plan update 2020
These ‘Drivers of Change’ are Likely to Impact the Future Growth of the Atlanta Region
What do you think metro Atlanta will be like three decades from now, and what will drive change over this time? These questions are far from academic. Local leaders and regional planners must look decades ahead in order to make decisions today that will help bring about a better, brighter tomorrow.
The Atlanta Regional Commission brought together a group of national experts to peer into the future and come up with a list of issues – or disruptors – most likely to drive change in the years to come. This process is central to the development of the Atlanta Region’s Plan, the long-range blueprint that details the investments needed to secure our region’s future.
Explore the drivers of change below, and you can learn more about the Atlanta Region’s Plan and discover ways to provide input and help shape metro Atlanta’s future.
Ride-hailing and carsharing both have the capacity to improve mobility and complement public transit service. Ride-hailing consists of users requesting on-demand rides, usually via an app (i.e. Uber or Lyft).
As of September 2018, about one-third of adult Americans had used a ride-hailing app (Pew Research Center), but the percentage is likely higher in the Atlanta region as users of those services tend to concentrate in urban areas.
Carsharing refers to the model of car rental memberships (i.e. Zipcar) designed for short and close trips in town. As of January 2014, there were 1.2 million car-sharing program members and 17,000 vehicles in the United States.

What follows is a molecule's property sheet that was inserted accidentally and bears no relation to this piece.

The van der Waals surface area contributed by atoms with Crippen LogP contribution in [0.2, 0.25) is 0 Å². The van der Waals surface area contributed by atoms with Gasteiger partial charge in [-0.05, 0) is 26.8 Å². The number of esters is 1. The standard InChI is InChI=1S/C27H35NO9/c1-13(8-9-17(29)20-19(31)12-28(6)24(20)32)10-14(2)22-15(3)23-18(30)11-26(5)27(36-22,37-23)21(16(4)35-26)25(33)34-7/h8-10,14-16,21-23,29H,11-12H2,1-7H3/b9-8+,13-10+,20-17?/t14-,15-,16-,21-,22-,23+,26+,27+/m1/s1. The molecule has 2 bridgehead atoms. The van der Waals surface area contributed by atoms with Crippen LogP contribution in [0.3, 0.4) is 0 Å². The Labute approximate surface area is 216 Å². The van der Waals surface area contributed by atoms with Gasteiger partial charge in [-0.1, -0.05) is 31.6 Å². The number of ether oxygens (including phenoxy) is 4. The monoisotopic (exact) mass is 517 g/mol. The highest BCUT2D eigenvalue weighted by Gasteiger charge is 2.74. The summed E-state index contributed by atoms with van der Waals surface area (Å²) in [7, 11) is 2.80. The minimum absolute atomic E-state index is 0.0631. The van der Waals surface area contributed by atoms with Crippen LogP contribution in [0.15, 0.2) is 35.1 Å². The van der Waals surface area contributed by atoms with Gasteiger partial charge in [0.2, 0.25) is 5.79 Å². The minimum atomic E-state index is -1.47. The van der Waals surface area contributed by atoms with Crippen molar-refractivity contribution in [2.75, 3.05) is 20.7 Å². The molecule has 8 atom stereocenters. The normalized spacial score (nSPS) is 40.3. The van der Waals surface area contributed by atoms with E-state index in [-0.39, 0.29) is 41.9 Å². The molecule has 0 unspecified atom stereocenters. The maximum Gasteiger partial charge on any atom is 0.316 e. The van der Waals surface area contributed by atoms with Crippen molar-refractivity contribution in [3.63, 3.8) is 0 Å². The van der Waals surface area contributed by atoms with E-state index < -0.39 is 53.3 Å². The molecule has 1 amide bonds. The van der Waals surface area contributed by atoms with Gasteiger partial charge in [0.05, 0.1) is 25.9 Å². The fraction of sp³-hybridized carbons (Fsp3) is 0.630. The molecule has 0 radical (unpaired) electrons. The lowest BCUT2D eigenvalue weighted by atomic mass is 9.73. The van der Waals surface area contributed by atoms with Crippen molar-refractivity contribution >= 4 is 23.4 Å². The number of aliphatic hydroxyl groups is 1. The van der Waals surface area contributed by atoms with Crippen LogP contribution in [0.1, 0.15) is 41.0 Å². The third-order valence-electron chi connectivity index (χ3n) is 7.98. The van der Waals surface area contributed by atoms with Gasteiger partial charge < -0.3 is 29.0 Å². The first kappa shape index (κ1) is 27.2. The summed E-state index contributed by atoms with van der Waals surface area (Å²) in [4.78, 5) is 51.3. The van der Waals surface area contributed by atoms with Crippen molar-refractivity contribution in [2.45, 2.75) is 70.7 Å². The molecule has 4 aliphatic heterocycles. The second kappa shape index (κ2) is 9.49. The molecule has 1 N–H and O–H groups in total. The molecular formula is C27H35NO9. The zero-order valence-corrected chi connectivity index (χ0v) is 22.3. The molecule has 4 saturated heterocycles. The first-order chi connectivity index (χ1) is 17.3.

While autonomous vehicles are far from commonplace, a number of companies (including Tesla, Uber, Ford, and Google) are currently testing “self-driving” vehicle technology. Several accidents involving autonomous vehicles have been reported; however, innovative companies continue to increasingly make steady technological advancements.
The U.S. median age is projected to rise to 42 by 2065 due to lower birthrates and increased longevity. While Atlanta is projected to remain one of the youngest metro areas in the Southeast and the nation, the rising proportion of the Atlanta region’s residents over 65 (20% by 2040) will still have wide-ranging implications.
In recent years, every state in the country has experienced warmer weather than the 20th century average, and sea levels are expected to continue to rise due to increasing global temperature, thermal expansion and the resulting melting glaciers.
Severe weather events are becoming more commonplace. Pollutants generated by automobiles, power plants and other sources are contributing to climate instability. In the U.S., the burning of fossil fuels for transportation contributes approximately 26 percent of total greenhouse gas emissions.
Across the U.S., 1 in 4 Black and 1 in 6 Hispanic Americans live in high-poverty neighborhoods, compared to just 1 in 13 of their white counterparts. While the number of people living in “concentrated” poverty nearly doubled from 2000 to 2013, the Atlanta region has seen a 3.1% decline in concentrated poverty in metro Atlanta since 2000.
Poverty in the Atlanta region is increasingly suburban; the suburban poor population grew 159% from 2000 to 2012, surpassing the number of residents below the poverty line in the urban core.